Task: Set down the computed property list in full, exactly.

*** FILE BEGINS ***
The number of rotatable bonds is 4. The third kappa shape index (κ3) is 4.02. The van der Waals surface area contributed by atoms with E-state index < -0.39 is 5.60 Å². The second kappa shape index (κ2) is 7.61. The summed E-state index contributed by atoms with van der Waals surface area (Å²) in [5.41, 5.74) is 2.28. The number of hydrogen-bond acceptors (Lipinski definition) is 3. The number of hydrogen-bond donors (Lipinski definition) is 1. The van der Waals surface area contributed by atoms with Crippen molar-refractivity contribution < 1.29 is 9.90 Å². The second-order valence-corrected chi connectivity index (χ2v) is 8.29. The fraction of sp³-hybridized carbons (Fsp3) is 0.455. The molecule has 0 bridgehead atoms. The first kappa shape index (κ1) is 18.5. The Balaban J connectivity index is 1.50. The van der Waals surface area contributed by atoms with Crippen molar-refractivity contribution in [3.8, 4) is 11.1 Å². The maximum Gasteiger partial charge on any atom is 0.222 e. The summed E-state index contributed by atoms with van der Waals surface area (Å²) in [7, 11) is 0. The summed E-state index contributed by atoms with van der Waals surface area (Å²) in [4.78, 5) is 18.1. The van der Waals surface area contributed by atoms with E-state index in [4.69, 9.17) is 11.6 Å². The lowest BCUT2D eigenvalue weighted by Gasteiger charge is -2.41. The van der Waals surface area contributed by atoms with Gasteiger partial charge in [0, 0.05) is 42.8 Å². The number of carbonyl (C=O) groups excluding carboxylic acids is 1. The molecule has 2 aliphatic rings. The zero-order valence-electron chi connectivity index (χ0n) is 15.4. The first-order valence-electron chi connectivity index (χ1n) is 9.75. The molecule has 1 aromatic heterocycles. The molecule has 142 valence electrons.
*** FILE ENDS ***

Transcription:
The number of rotatable bonds is 4. The third kappa shape index (κ3) is 4.02. The van der Waals surface area contributed by atoms with E-state index < -0.39 is 5.60 Å². The second kappa shape index (κ2) is 7.61. The summed E-state index contributed by atoms with van der Waals surface area (Å²) in [5.41, 5.74) is 2.28. The number of hydrogen-bond acceptors (Lipinski definition) is 3. The number of hydrogen-bond donors (Lipinski definition) is 1. The van der Waals surface area contributed by atoms with Crippen molar-refractivity contribution < 1.29 is 9.90 Å². The second-order valence-corrected chi connectivity index (χ2v) is 8.29. The fraction of sp³-hybridized carbons (Fsp3) is 0.455. The molecule has 0 bridgehead atoms. The first kappa shape index (κ1) is 18.5. The Balaban J connectivity index is 1.50. The van der Waals surface area contributed by atoms with Crippen molar-refractivity contribution in [3.8, 4) is 11.1 Å². The maximum Gasteiger partial charge on any atom is 0.222 e. The summed E-state index contributed by atoms with van der Waals surface area (Å²) in [7, 11) is 0. The summed E-state index contributed by atoms with van der Waals surface area (Å²) in [4.78, 5) is 18.1. The van der Waals surface area contributed by atoms with E-state index in [4.69, 9.17) is 11.6 Å². The lowest BCUT2D eigenvalue weighted by Gasteiger charge is -2.41. The van der Waals surface area contributed by atoms with Gasteiger partial charge in [0, 0.05) is 42.8 Å². The number of carbonyl (C=O) groups excluding carboxylic acids is 1. The molecule has 2 aliphatic rings. The zero-order valence-electron chi connectivity index (χ0n) is 15.4. The first-order valence-electron chi connectivity index (χ1n) is 9.75. The molecule has 1 aromatic heterocycles. The molecule has 142 valence electrons.